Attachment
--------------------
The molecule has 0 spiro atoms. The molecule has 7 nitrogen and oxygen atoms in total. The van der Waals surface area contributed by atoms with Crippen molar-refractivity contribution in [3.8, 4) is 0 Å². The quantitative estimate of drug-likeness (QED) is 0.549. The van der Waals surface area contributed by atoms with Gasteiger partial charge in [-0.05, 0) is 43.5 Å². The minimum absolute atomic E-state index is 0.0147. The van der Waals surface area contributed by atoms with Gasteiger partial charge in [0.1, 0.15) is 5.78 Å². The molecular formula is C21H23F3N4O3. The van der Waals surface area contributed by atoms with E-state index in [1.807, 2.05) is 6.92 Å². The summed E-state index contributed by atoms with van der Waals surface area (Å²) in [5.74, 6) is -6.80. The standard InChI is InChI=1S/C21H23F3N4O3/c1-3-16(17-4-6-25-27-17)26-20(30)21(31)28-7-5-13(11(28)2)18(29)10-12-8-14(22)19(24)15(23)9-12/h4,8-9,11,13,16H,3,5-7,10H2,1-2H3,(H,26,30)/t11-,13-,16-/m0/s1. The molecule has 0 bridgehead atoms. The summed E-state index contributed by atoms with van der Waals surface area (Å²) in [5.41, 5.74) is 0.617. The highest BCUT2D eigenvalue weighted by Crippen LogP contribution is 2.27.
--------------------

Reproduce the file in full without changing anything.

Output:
The molecule has 0 spiro atoms. The molecule has 7 nitrogen and oxygen atoms in total. The van der Waals surface area contributed by atoms with Crippen molar-refractivity contribution in [3.8, 4) is 0 Å². The quantitative estimate of drug-likeness (QED) is 0.549. The van der Waals surface area contributed by atoms with Gasteiger partial charge in [-0.05, 0) is 43.5 Å². The minimum absolute atomic E-state index is 0.0147. The van der Waals surface area contributed by atoms with Gasteiger partial charge in [0.1, 0.15) is 5.78 Å². The molecular formula is C21H23F3N4O3. The van der Waals surface area contributed by atoms with E-state index in [1.807, 2.05) is 6.92 Å². The summed E-state index contributed by atoms with van der Waals surface area (Å²) in [5.74, 6) is -6.80. The standard InChI is InChI=1S/C21H23F3N4O3/c1-3-16(17-4-6-25-27-17)26-20(30)21(31)28-7-5-13(11(28)2)18(29)10-12-8-14(22)19(24)15(23)9-12/h4,8-9,11,13,16H,3,5-7,10H2,1-2H3,(H,26,30)/t11-,13-,16-/m0/s1. The molecule has 0 bridgehead atoms. The summed E-state index contributed by atoms with van der Waals surface area (Å²) in [5.41, 5.74) is 0.617. The highest BCUT2D eigenvalue weighted by Crippen LogP contribution is 2.27.